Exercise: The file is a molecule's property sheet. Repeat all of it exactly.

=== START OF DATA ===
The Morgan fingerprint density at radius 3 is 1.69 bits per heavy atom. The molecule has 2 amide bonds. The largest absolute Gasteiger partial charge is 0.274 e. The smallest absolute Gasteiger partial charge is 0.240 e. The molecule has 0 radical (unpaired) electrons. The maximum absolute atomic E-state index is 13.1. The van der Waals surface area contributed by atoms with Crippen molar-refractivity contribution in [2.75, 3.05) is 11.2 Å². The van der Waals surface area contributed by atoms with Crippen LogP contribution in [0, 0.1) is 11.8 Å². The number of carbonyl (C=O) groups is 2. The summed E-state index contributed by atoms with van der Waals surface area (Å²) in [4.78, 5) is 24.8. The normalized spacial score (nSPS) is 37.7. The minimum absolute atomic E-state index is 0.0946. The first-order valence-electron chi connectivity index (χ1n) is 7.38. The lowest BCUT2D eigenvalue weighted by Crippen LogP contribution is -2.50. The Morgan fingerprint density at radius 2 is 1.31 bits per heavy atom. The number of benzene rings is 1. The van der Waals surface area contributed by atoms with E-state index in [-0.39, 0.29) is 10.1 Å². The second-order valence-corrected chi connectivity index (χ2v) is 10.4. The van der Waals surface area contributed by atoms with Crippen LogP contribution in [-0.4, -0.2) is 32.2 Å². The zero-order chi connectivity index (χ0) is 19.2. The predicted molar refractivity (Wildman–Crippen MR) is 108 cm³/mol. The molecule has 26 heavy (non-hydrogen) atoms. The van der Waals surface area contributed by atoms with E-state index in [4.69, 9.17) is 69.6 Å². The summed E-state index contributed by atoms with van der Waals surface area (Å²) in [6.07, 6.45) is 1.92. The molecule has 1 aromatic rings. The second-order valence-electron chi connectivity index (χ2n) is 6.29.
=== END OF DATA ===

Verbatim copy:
The Morgan fingerprint density at radius 3 is 1.69 bits per heavy atom. The molecule has 2 amide bonds. The largest absolute Gasteiger partial charge is 0.274 e. The smallest absolute Gasteiger partial charge is 0.240 e. The molecule has 0 radical (unpaired) electrons. The maximum absolute atomic E-state index is 13.1. The van der Waals surface area contributed by atoms with Crippen molar-refractivity contribution in [2.75, 3.05) is 11.2 Å². The van der Waals surface area contributed by atoms with Crippen LogP contribution in [0, 0.1) is 11.8 Å². The number of carbonyl (C=O) groups is 2. The summed E-state index contributed by atoms with van der Waals surface area (Å²) in [4.78, 5) is 24.8. The normalized spacial score (nSPS) is 37.7. The minimum absolute atomic E-state index is 0.0946. The first-order valence-electron chi connectivity index (χ1n) is 7.38. The lowest BCUT2D eigenvalue weighted by Crippen LogP contribution is -2.50. The Morgan fingerprint density at radius 2 is 1.31 bits per heavy atom. The number of benzene rings is 1. The van der Waals surface area contributed by atoms with E-state index in [-0.39, 0.29) is 10.1 Å². The second-order valence-corrected chi connectivity index (χ2v) is 10.4. The van der Waals surface area contributed by atoms with Crippen LogP contribution in [-0.4, -0.2) is 32.2 Å². The zero-order chi connectivity index (χ0) is 19.2. The predicted molar refractivity (Wildman–Crippen MR) is 108 cm³/mol. The molecule has 26 heavy (non-hydrogen) atoms. The van der Waals surface area contributed by atoms with E-state index in [4.69, 9.17) is 69.6 Å². The summed E-state index contributed by atoms with van der Waals surface area (Å²) in [6.07, 6.45) is 1.92. The molecule has 1 aromatic rings. The second-order valence-electron chi connectivity index (χ2n) is 6.29.